A Tribute to True Love


When he said “I do” he didn’t know she would save every card he ever gave her.  He didn’t know about the career changes or the layoff.  He didn’t know about the stress that followed.  He didn’t know they would settle in a small town apart from friends and family.  He didn’t know something as simple as toothpaste would fuel a fight, and he didn’t know about the roses he would buy to help heal the hurt afterwards.  He didn’t know she would slowly begin to forget; small details at first and then larger.  He didn’t know the full extent of his vow “in sickness and in health.”       

When she said “I do” she didn’t know he would be away for days, and even weeks, because of his promise to provide.  She didn’t know about their four children, or that two would happen to come at the same time.  She didn’t know in moments of frustration she would walk away, only to return again after the moment passed.   She didn’t know that for twenty plus years they would own the same furniture or that for thirty plus years they would own the same house.  She didn’t know he would battle a disease that was actively trying to claim his life, and she didn’t know how the promise “until death do us part” would feel.

When they said “I do” they didn’t know when she communicated sentiment he would communicate humor.  They didn’t know her preference for a simple palate would inspire his desire for more flavor.  They didn’t know of the warmth and acceptance their families would offer.  They didn’t know about the death of loved ones. They didn’t know that she preferred more blankets when he preferred fewer.  They didn’t know about the trips they would take and the adventures they’d have with their children in tow.  They didn’t know about the sacrifice, the mistakes, the tragedy, the fear, the confusion, the forgiveness, the accommodation, the privilege, the joy, the romance, the laughter, the gratification, the grace, the passion, the commitment, and the entirety of their love.  They didn’t know about these things, yet they chose to say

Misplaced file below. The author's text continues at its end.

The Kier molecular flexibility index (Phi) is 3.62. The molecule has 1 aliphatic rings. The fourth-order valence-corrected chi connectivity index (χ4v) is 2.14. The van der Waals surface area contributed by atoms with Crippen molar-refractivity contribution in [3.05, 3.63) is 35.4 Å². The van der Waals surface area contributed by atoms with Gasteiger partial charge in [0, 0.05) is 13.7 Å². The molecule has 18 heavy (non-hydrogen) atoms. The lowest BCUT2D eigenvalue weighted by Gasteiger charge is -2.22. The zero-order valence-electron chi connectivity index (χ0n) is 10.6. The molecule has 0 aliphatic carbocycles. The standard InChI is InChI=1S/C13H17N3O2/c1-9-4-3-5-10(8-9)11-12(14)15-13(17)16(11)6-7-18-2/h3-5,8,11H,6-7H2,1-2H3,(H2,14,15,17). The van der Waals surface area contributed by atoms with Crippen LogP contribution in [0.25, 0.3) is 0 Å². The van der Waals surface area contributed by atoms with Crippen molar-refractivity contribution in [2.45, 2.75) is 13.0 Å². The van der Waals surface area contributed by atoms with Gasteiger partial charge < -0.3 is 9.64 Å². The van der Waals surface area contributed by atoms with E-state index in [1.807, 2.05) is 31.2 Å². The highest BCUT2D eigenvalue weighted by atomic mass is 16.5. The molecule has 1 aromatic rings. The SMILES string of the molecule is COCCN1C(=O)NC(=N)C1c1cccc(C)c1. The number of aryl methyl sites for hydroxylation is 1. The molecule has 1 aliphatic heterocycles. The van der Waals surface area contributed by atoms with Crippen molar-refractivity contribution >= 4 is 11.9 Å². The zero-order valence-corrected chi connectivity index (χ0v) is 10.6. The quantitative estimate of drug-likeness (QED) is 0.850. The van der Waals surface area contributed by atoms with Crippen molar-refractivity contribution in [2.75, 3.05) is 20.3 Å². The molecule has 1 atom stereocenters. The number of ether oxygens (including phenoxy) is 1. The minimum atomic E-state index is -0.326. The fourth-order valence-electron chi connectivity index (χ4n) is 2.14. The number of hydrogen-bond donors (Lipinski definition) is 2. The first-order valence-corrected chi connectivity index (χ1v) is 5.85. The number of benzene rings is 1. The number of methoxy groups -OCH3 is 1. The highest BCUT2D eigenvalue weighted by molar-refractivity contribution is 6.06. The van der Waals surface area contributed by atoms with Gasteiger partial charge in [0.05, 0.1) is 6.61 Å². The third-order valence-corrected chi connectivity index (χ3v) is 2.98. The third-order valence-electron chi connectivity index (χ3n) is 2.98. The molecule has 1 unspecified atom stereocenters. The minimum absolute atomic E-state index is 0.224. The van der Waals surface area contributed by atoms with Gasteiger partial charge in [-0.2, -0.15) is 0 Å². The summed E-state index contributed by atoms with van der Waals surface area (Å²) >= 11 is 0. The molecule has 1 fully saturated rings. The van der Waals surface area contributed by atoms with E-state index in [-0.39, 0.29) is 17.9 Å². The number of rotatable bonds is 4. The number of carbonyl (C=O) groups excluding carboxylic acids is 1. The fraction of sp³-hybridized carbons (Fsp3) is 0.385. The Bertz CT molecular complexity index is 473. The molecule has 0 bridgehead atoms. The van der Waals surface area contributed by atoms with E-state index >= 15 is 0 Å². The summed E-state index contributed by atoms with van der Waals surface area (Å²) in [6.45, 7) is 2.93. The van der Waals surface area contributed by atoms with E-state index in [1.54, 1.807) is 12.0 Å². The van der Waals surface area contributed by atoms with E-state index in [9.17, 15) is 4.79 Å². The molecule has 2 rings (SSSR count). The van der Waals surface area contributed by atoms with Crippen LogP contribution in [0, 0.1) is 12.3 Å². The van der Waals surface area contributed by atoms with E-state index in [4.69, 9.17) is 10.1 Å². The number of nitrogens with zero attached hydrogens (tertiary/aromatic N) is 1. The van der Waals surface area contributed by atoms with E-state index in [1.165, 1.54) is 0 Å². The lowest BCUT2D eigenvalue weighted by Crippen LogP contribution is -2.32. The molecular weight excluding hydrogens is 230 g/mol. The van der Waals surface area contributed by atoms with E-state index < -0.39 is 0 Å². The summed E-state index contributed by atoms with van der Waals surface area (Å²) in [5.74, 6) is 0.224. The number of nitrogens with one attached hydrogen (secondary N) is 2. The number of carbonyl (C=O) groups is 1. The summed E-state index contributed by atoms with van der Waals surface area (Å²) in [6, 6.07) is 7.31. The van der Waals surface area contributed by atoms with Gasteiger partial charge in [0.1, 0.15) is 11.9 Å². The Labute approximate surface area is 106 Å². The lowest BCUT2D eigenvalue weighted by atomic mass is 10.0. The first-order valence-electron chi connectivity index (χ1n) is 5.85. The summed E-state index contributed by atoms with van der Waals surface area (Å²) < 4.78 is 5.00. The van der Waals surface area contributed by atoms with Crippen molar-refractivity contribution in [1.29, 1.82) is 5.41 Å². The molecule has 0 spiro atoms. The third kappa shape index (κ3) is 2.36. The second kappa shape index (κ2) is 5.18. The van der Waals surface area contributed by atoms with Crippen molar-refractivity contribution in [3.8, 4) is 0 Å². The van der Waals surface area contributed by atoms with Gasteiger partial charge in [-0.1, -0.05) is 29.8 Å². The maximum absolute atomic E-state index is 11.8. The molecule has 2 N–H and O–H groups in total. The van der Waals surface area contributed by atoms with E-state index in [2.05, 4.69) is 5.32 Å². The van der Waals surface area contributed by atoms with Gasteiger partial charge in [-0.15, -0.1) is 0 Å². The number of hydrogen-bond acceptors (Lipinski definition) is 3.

“I do” every day for 38 years.  

Happy Anniversary, Mom and Dad!  I hope one day to understand love the way you do.

Harvesting Memories

At 25 I rebelled against my parents’ years of gardening instruction and removed my shoes, walking barefooted along the rows of budding vegetables.  My toes curled around the clumps of dried dirt.  The broken soil held on tightly to the rooted weeds I so desperately tried to pull from the bedded earth.  I was stilled by the familiarity of this garden.

Growing up my siblings and I were guaranteed several days of fierce gardening each summer.  The long mornings, and even longer afternoons, of those precious childhood Saturdays spent in the garden were branded by the dusty film that coated our skin.  The chorus of complaints was ignored.  We came to understand that protesting did little to change the fact that by day’s end we would have a perfectly weeded and pruned garden to show for our efforts.

My mom would leave for the kitchen and return with six equally sized rootbeer floats.  This signaled the official end to our work.  Finding a sturdy stick from the yard, we’d scrape the bottoms of our shoes, mining every last bit of compacted mud and dirt from our soles.  Occasionally my brother would pinch together pieces of the remaining dirt between his fingers and throw them in my sisters’ and my general direction.  This warranted a warning from my dad.   

Years after our last family garden party I’ve discovered we all seem to have slightly different translations of the same story.  Regardless, my siblings look back fondly and in some form or another have continued their own versions of the same tradition.  So at 25 I rebelled against the tradition as I remember it.  Instead of grudgingly agreeing to help, I voluntarily tilled the ground and weeded the rows.  Instead of wearing sensible work shoes, I wore none.  I look back with nothing but fondness.